"I was just sorting through the mail and I came across this," said a Lufkin resident. "I had no idea what it was, especially being postmarked from Canada, so I opened it up and a check fell out."
A dead giveaway it's a scam. Lufkin police sort through many of them every week. Bogus claims of jackpot winnings are usually sent to elderly residents. Many of them fall for the official looking documents because they are stamped with real names of sweepstakes companies like Publisher's Clearinghouse or Reader's Digest.
Lt. David Young said, "Anyone with a computer program can make these things look good, but what you look out for is a lottery or a winning that requires you to pay something to get it. If you win a lottery, you don't have to pay to receive your money."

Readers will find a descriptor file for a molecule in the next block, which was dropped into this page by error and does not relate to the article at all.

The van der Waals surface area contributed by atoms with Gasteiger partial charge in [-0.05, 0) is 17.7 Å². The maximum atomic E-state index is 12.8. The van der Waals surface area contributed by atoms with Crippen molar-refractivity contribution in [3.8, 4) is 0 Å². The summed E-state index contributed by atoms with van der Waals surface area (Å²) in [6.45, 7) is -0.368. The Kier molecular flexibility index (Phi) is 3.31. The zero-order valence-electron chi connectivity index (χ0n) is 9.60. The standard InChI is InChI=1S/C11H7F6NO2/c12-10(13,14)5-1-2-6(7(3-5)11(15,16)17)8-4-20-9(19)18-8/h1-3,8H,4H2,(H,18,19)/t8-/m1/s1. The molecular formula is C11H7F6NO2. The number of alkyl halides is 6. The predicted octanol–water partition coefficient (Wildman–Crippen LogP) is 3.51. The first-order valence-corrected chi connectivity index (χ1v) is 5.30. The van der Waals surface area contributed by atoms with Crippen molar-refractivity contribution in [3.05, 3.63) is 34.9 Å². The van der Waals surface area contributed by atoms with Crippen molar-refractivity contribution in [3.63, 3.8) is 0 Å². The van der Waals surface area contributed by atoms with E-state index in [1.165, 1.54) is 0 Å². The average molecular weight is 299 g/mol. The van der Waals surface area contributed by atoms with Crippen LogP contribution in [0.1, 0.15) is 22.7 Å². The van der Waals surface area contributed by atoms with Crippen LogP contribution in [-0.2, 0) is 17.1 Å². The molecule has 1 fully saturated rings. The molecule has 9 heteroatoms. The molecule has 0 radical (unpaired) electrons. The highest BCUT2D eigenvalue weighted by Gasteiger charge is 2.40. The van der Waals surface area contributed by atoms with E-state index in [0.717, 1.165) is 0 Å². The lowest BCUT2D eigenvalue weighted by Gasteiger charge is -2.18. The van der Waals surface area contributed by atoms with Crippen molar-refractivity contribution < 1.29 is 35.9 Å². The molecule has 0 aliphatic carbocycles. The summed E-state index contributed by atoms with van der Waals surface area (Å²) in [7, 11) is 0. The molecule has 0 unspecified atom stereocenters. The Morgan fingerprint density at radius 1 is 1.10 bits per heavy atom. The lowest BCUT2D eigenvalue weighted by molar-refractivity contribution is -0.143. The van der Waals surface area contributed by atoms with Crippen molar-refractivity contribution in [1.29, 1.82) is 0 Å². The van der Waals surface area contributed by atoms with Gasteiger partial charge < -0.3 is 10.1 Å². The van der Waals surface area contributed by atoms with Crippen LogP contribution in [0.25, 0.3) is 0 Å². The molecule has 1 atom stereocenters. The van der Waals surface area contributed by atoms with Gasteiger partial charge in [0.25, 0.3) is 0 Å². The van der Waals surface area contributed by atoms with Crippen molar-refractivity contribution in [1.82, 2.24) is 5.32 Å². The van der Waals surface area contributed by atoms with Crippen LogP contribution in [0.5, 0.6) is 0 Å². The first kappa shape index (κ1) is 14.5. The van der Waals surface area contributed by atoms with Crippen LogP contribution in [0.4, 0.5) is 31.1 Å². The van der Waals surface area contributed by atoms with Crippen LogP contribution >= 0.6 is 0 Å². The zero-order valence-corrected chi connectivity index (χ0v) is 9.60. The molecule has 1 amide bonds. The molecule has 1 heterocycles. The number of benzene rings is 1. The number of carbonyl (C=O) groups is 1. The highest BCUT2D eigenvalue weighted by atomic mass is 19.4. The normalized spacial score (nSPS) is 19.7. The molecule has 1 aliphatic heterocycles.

Scammers are hard to track down because they are usually overseas. So if you fall for their tricks it will be almost impossible to get your money back.
"They will send the lottery number with a check and what they do is ask the person to deposit this check, send in the deposit and get the big bucks," said Lt. Young. "The check is bogus so when you deposit that in your account [and] write them one of your checks, they take [the amount of the bogus check] out of your banking account later."
"I was thinking 'man, this would be great to have this kind of money', but like they say, if it's too good to be true it, it probably is."
It is illegal to enter a foreign lottery in the state of Texas. If you receive a check in the mail that is from a sweepstakes or lottery, ignore it or simply throw it away.